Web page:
this year after she again got off to a slow start. In the three
months following her birthday, Bauer's driver went stale, and so
did her relationship with her caddie. She fired Matteson after
the first round of the Corning Classic, in May, and replaced him
with Rachel Teske's husband, Dean, who has caddied on a part-time
basis for years. In March, Bauer ended her long-distance
relationship with Trombley and started dating Shaun Clews, an
Australian who loops for Hee-Won Han. "I'm lucky to have a
boyfriend out here," Bauer says. "I've never really had anybody
who I could see every day, and [Clews] has really changed my
world this year."

With her personal and professional relationships once again in
order, Bauer has quieted the talk that she was suffering from a
sophomore jinx. Two weeks ago she shot a final-round 65 at the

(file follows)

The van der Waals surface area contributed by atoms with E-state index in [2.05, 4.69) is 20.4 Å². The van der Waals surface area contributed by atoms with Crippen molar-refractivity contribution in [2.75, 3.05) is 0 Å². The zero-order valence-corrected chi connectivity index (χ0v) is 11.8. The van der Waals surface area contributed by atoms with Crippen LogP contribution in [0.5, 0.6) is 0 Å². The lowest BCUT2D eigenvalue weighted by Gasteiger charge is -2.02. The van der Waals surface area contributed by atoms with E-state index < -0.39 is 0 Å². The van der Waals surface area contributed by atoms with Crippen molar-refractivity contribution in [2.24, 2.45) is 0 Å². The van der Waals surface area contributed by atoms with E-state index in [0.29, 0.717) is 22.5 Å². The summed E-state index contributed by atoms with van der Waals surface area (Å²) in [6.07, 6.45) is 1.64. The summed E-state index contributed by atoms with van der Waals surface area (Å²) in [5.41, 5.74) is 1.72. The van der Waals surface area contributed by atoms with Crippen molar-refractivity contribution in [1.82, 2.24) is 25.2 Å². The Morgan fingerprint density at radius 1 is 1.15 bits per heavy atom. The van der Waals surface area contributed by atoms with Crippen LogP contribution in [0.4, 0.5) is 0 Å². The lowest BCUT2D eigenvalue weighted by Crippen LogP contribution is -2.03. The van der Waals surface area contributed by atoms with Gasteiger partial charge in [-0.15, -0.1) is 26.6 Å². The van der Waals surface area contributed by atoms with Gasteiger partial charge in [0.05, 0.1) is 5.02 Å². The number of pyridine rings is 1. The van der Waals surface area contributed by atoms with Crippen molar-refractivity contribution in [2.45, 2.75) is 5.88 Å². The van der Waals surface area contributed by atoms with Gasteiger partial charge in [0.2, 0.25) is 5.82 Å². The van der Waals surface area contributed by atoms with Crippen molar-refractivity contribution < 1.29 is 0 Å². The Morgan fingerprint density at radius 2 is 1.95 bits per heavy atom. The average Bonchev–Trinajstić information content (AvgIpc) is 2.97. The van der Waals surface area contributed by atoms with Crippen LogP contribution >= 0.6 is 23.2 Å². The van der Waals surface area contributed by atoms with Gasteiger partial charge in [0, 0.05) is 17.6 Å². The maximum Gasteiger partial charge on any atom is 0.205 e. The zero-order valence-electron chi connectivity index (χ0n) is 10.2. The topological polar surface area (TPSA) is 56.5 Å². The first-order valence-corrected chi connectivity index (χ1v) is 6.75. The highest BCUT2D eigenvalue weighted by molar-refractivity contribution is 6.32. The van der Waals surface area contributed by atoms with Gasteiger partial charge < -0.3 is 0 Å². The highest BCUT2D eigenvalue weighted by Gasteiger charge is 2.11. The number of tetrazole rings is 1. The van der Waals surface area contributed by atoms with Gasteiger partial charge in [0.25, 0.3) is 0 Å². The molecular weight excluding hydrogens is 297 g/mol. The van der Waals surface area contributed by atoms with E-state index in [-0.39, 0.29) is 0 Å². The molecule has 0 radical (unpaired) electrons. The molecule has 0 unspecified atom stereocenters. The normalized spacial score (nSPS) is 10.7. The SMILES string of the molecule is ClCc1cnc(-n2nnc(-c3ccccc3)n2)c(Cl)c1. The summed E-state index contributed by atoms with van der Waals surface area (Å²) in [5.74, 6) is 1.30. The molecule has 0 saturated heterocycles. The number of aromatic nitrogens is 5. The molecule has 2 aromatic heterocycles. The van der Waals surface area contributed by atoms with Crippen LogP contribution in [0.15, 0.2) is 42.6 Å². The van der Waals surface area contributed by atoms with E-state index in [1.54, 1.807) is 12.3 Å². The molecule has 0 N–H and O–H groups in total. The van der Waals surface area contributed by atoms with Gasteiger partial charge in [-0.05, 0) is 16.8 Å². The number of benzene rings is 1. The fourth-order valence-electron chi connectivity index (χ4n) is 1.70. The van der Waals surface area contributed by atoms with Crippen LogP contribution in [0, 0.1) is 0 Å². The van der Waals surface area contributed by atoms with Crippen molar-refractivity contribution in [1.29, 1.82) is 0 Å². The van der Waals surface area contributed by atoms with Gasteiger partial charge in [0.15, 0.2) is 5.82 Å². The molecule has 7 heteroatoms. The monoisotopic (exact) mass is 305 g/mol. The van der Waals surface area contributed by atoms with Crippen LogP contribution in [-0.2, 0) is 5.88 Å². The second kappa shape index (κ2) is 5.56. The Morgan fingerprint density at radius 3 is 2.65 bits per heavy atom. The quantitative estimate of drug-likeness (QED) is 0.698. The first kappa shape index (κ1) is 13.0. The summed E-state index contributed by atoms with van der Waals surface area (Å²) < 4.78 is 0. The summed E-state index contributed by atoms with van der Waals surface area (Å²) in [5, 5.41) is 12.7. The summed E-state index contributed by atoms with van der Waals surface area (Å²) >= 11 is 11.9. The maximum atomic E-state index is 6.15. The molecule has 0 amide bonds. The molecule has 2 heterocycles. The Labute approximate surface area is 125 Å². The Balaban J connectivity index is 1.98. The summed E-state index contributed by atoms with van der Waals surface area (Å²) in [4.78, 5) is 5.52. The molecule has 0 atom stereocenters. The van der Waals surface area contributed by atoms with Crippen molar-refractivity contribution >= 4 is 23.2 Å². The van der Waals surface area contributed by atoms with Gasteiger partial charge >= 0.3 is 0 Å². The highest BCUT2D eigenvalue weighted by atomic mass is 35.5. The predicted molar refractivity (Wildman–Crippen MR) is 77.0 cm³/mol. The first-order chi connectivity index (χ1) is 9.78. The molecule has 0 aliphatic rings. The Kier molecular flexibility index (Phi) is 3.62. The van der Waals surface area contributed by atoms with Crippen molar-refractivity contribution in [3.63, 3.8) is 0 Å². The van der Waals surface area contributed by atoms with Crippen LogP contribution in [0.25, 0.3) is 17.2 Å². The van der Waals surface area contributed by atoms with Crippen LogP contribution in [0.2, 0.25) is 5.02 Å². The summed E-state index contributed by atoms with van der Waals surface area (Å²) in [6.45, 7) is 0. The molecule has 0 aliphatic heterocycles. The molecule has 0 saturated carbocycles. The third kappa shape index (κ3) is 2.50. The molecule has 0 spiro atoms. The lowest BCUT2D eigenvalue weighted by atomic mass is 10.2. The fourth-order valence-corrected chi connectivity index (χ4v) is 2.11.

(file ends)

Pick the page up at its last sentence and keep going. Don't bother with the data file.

Giant Eagle LPGA Classic and had her first top 10 finish of the
year. One reason Bauer didn't panic after missing the cut at five
of her first 10 tournaments is that she learned in 2002 how
quickly a standout season can come together. Locked in a heated
battle with Natalie Gulbis for the rookie award midway through
last year, Bauer blew away her flashier competitor with a strong
second half, turning in five of her six top 10s, including a
second at the Jamie Farr Kroger Classic. It was the sixth
straight season in which Bauer had won a significant piece of
hardware: In 1997 and '98 she was the American Junior Golf
Association player of the year; during her two years at Duke she
twice won the Atlantic Coast Conference individual title; and in
2001 she was the Futures tour player of the year. As for adding
to her streak in '03, Bauer says, "One [LPGA] win would be better